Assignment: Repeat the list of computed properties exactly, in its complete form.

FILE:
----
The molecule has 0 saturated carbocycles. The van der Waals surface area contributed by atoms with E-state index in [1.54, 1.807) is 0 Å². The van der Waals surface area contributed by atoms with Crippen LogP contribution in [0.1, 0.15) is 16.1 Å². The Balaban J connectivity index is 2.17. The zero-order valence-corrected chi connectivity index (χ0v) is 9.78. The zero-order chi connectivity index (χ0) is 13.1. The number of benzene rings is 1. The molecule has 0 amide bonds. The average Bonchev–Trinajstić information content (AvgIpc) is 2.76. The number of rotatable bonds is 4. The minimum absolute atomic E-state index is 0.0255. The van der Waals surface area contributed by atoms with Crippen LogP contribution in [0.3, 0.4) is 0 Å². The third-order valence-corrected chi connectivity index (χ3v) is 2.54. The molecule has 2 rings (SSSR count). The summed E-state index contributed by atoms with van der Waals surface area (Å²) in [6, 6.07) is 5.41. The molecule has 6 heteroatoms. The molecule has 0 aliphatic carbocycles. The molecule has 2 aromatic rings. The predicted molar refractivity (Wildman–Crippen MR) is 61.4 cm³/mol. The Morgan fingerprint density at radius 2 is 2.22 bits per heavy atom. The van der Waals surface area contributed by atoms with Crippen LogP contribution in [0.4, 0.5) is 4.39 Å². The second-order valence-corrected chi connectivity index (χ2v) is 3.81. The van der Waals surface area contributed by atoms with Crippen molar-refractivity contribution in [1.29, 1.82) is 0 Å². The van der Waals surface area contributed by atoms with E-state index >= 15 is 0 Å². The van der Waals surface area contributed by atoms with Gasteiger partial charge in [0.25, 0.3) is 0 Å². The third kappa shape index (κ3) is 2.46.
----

The molecule has 0 saturated carbocycles. The van der Waals surface area contributed by atoms with E-state index in [1.54, 1.807) is 0 Å². The van der Waals surface area contributed by atoms with Crippen LogP contribution in [0.1, 0.15) is 16.1 Å². The Balaban J connectivity index is 2.17. The zero-order valence-corrected chi connectivity index (χ0v) is 9.78. The zero-order chi connectivity index (χ0) is 13.1. The number of benzene rings is 1. The molecule has 0 amide bonds. The average Bonchev–Trinajstić information content (AvgIpc) is 2.76. The number of rotatable bonds is 4. The minimum absolute atomic E-state index is 0.0255. The van der Waals surface area contributed by atoms with Crippen LogP contribution in [0.3, 0.4) is 0 Å². The third-order valence-corrected chi connectivity index (χ3v) is 2.54. The molecule has 2 rings (SSSR count). The summed E-state index contributed by atoms with van der Waals surface area (Å²) in [6, 6.07) is 5.41. The molecule has 6 heteroatoms. The molecule has 0 aliphatic carbocycles. The molecule has 2 aromatic rings. The predicted molar refractivity (Wildman–Crippen MR) is 61.4 cm³/mol. The Morgan fingerprint density at radius 2 is 2.22 bits per heavy atom. The van der Waals surface area contributed by atoms with Crippen LogP contribution in [0.4, 0.5) is 4.39 Å². The second-order valence-corrected chi connectivity index (χ2v) is 3.81. The van der Waals surface area contributed by atoms with Crippen molar-refractivity contribution in [1.29, 1.82) is 0 Å². The van der Waals surface area contributed by atoms with E-state index >= 15 is 0 Å². The van der Waals surface area contributed by atoms with Gasteiger partial charge in [0.25, 0.3) is 0 Å². The third kappa shape index (κ3) is 2.46.